A review of “Uptown Girls” by Jeanne Aufmuth


Stars: * 1/2

Rating: PG-13 for language, adult situations

Run Time: 1 hour, 32 minutes



From the annals of bet-it-looked-good-on-paper comes yet another perky Brittany Murphy comedy, this time about the free-spirited daughter of a deceased rock star legend who finds herself suddenly and unexpectedly without her inheritance, thanks to her no-good accountant. With no visible means of support, said Manhattan party-girl needs to (gasp) get a job.

Molly Gunn (Murphy) is not without gumption.  A series of silly incidents lands this MTV princess smack in the middle of the upscale New York nanny game, playing pretend mom to a precocious (read: obnoxious) eight-year old named Ray (“It” child star Dakota Fanning). 

All the clichés are in place.  Ray is frightfully neglected by her distant music executive mom (Heather Locklear) and has the emotional armor to prove it.  The effervescent and guileless Molly bumbles her way through the trials and tribulations of proper tea parties, medication schedules, and bizarre bedtime rituals, while enduring the insufferable barbs of the Bad Seed from hell.  Think Bette Davis in “Whatever Happened to Baby Jane” and you’re getting warm.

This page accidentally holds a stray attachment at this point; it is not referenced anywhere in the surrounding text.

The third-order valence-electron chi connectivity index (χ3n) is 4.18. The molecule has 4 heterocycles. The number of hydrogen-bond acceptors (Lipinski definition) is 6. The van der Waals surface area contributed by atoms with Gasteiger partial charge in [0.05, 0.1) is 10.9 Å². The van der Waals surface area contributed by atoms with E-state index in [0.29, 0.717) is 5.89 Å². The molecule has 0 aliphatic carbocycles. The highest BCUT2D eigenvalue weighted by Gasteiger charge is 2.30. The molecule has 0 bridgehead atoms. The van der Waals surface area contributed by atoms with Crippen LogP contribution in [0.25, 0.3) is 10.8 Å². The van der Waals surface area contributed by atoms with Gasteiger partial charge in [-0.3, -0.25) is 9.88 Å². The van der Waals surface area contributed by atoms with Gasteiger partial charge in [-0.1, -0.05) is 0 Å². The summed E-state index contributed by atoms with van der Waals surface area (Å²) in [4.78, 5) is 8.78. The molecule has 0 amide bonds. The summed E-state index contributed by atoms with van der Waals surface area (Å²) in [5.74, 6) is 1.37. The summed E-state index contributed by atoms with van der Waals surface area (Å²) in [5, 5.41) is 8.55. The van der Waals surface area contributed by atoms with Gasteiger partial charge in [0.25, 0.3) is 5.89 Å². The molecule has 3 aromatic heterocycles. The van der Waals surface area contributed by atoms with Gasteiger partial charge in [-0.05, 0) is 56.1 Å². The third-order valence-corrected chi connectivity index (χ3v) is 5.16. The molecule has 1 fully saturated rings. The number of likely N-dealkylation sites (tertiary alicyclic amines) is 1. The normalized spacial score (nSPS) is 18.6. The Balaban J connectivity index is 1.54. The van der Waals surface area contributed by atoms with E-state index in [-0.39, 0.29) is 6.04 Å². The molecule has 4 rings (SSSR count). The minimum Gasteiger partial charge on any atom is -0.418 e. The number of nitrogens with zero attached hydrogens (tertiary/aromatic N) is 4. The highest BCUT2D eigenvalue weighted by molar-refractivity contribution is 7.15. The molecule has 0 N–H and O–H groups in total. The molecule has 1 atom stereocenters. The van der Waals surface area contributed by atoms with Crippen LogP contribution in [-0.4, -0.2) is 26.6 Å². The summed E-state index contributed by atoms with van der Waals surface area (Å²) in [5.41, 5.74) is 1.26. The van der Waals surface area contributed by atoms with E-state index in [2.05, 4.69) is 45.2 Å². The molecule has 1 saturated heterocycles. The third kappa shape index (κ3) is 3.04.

Murphy is a decent actress in desperate need a good script to display her comic skills. The horrid script and flat jokes almost but don’t quite mask her winsome charms. Fanning’s (“I Am Sam”) otherworldly maturity is depressingly age-inappropriate; her delivery just shy of grating. The pair’s climactic pas-de-deux culminates in a hearts-and-flowers ballet recital that left me sprinting for the nearest upchuck receptacle.

Nestled into the nooks and crannies of sloppy site gags and vaudevillian slapstick are broad hints of a Morality Tale.  Will Molly transition from pampered rock ‘n roll royalty to responsible adult?  Can Ray’s inner child be rescued from the ruins of her warped grammar school psyche?  Most importantly, can two lonely hearts come together as one, rendering them Best Friends?  I don’t care, and neither should you.